Tiffin Post

To these students, Zimbardo spoke directly. Using the story of a long-overdue conversation shared between he and a former student, Zimbardo imparted the importance of reaching out to others and expressing gratitude (contains adult language):

With so many young psychologists-in-the-making and social justice advocates of all generations in attendance, there is little doubt that Dr. Zimbardo’s legacy will be paid forward for generations to come.

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The staff and students of the CCHP would like to thank Dr. Zimbardo, not only for an amazing and inspiring evening, but also for his continued support of and generous donations to the CCHP. To hear Dr. Baker’s introduction and Zimbardo’s opening remarks regarding his appreciation of and contributions to the Center, watch here:

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–Contributed by Charity Smith

With Dr. Zimbardo’s upcoming visit to CCHP right around the corner (Oct. 5th, see website for details), you’d think I’d go the easy route and write about the Stanford Prison Experiment (SPE). Check! Another item off my to-do list. Ok, admittedly, that’s pretty much what I intended to do…but then I got to thinking: how could my little blog post possibly compete with hearing about the SPE, straight from Zimbardo himself? Let’s face it, it couldn’t.

In searching for a new angle, I discovered that Zimbardo is the 2015 recipient of the Kurt Lewin Award—the namesake of which, is the very man whose groundbreaking research on group dynamics laid the foundation for both the SPE and Milgram’s (1963) famed (READ: infamous) obedience study. Here enter, Kurt Lewin—father of modern social psychology, pioneer researcher of human interactions, and psychologist extraordinaire. Thwarted again, my words cannot compete with those of Zimbardo, who so accurately and succinctly heralded Lewin as “probably the most influential figure in all of social psychology,” (1985).

Lewin, a Jewish immigrant who left Germany in 1933, posited that our behaviors are not simply inherent to our nature; they are the result of an interaction between ourselves (and all the contextual baggage that entails) and environment. This concept is woven throughout Resolving Social Conflicts: Selected Papers on Group Dynamics, a text published posthumously by Lewin’s wife in 1948. Divided into three sections and spanning Lewin’s work from 1935 to 1946, the text explores group dynamics, belongingness, and cultural oppression.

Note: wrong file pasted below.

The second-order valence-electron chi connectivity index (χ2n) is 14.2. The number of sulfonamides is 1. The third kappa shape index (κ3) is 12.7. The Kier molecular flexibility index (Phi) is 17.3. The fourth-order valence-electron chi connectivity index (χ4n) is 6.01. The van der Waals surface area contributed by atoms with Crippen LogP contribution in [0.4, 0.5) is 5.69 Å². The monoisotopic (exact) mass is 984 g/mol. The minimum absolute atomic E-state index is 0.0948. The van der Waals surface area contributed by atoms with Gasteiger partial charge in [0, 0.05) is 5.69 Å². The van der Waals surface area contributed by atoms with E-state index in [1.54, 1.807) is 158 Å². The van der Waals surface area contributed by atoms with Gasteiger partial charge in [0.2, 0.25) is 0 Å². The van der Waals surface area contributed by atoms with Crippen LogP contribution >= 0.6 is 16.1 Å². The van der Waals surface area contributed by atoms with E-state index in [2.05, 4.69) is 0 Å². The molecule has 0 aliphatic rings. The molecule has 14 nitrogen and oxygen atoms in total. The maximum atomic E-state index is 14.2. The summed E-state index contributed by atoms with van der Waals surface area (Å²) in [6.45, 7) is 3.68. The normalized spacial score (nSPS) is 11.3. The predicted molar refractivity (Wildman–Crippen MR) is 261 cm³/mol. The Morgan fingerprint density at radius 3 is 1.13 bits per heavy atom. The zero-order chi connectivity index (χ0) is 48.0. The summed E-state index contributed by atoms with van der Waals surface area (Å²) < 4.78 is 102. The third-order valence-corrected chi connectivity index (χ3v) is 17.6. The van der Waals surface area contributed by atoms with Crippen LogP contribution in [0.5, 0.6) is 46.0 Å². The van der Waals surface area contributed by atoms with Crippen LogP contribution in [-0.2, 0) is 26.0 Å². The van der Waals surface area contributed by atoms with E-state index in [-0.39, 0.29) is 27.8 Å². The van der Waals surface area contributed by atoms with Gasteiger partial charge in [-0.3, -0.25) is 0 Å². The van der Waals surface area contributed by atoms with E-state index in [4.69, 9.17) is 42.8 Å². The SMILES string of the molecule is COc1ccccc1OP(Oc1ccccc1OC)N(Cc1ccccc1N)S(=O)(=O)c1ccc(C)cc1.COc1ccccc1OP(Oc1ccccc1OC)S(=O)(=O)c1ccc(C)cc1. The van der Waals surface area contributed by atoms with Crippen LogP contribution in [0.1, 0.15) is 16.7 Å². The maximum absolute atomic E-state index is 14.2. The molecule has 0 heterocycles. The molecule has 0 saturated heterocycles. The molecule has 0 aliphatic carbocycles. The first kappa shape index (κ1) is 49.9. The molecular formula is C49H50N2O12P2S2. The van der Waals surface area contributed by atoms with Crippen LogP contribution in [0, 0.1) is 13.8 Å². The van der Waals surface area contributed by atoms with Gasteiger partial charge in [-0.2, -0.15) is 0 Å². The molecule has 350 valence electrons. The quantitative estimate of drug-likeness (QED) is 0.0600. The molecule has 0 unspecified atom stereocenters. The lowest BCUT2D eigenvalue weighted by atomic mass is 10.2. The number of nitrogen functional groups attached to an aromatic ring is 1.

Part I, “Problems of Changing Culture,” explores what is needed for a culture to make effective and lasting change, particularly in relation to Germany and WWII. Perhaps the best synopsis of Lewin’s theories on conflict resolution (not to mention some timeless advice for all of us) comes from an amalgam of two articles, both found in this first section:

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Part II, “Conflicts in Face-to-Face Groups,” Lewin discusses the impact of leadership styles on tension, conflict resolution, and behaviors resulting from group membership. Although he cites research on children, the below table and discussion of autocratic and democratic governance provides more than just the study’s findings. These results, which mirror the stark contrast between German and American rule, serve as a reminder of the space Lewin’s research holds in time: WWII.

Lewin Quote_Page 79Lewin Quote_Page 72

 

Part III, “Inter-Group Conflicts and Group Belongingness,” largely centers on the impact of prejudice and segregation on Jewish people during WWI and WWII. Spanning 1935-1946, and heavy with Lewin’s own views and minority status, these articles make salient the weight of oppression and contain concepts that are, sadly, timeless. Below he proffers both the problem and the solution:

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Although I didn’t go the route of the SPE, the opportunity to read Lewin’s book brought to light the atrocities of the most horrific prison experiment of all: The Holocaust. With articles that explore this time period on a personal, psychological, and sociological level, Lewin not only defines how social evils arise, but provides us with a road map back to the humane.